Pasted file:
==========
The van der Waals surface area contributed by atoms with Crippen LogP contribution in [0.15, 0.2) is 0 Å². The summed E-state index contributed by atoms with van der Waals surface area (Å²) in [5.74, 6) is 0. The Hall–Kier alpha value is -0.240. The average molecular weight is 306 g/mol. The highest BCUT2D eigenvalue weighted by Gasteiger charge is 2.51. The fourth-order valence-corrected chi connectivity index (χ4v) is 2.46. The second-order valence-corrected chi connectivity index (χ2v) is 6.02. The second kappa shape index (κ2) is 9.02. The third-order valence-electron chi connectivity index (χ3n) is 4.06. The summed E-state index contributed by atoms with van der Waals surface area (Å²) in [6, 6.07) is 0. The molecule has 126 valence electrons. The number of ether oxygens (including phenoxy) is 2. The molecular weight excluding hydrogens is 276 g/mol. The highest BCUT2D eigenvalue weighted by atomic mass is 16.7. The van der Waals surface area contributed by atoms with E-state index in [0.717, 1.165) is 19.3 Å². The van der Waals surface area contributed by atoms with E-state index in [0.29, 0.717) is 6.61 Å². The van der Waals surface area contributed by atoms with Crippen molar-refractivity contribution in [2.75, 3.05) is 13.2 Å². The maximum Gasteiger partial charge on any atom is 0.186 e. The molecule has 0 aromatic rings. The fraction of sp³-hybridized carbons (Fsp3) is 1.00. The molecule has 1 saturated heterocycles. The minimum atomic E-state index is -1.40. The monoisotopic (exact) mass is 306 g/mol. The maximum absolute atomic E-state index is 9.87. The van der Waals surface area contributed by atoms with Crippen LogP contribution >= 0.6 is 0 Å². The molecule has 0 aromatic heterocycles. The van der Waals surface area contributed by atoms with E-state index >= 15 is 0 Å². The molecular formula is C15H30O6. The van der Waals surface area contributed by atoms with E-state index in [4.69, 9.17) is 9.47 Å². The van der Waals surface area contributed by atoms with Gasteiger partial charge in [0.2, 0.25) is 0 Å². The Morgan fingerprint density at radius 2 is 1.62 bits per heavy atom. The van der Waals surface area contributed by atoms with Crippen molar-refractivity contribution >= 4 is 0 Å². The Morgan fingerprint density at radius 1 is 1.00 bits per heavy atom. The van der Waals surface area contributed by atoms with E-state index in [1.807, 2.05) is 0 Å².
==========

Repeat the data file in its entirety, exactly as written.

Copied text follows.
The van der Waals surface area contributed by atoms with Crippen LogP contribution in [0.15, 0.2) is 0 Å². The summed E-state index contributed by atoms with van der Waals surface area (Å²) in [5.74, 6) is 0. The Hall–Kier alpha value is -0.240. The average molecular weight is 306 g/mol. The highest BCUT2D eigenvalue weighted by Gasteiger charge is 2.51. The fourth-order valence-corrected chi connectivity index (χ4v) is 2.46. The second-order valence-corrected chi connectivity index (χ2v) is 6.02. The second kappa shape index (κ2) is 9.02. The third-order valence-electron chi connectivity index (χ3n) is 4.06. The summed E-state index contributed by atoms with van der Waals surface area (Å²) in [6, 6.07) is 0. The molecule has 126 valence electrons. The number of ether oxygens (including phenoxy) is 2. The molecular weight excluding hydrogens is 276 g/mol. The highest BCUT2D eigenvalue weighted by atomic mass is 16.7. The van der Waals surface area contributed by atoms with E-state index in [0.717, 1.165) is 19.3 Å². The van der Waals surface area contributed by atoms with E-state index in [0.29, 0.717) is 6.61 Å². The van der Waals surface area contributed by atoms with Crippen molar-refractivity contribution in [2.75, 3.05) is 13.2 Å². The maximum Gasteiger partial charge on any atom is 0.186 e. The molecule has 0 aromatic rings. The fraction of sp³-hybridized carbons (Fsp3) is 1.00. The molecule has 1 saturated heterocycles. The minimum atomic E-state index is -1.40. The monoisotopic (exact) mass is 306 g/mol. The maximum absolute atomic E-state index is 9.87. The van der Waals surface area contributed by atoms with Crippen LogP contribution >= 0.6 is 0 Å². The molecule has 0 aromatic heterocycles. The van der Waals surface area contributed by atoms with E-state index >= 15 is 0 Å². The molecular formula is C15H30O6. The van der Waals surface area contributed by atoms with E-state index in [4.69, 9.17) is 9.47 Å². The van der Waals surface area contributed by atoms with Gasteiger partial charge in [0.2, 0.25) is 0 Å². The Morgan fingerprint density at radius 2 is 1.62 bits per heavy atom. The van der Waals surface area contributed by atoms with Crippen molar-refractivity contribution >= 4 is 0 Å². The Morgan fingerprint density at radius 1 is 1.00 bits per heavy atom. The van der Waals surface area contributed by atoms with E-state index in [1.807, 2.05) is 0 Å².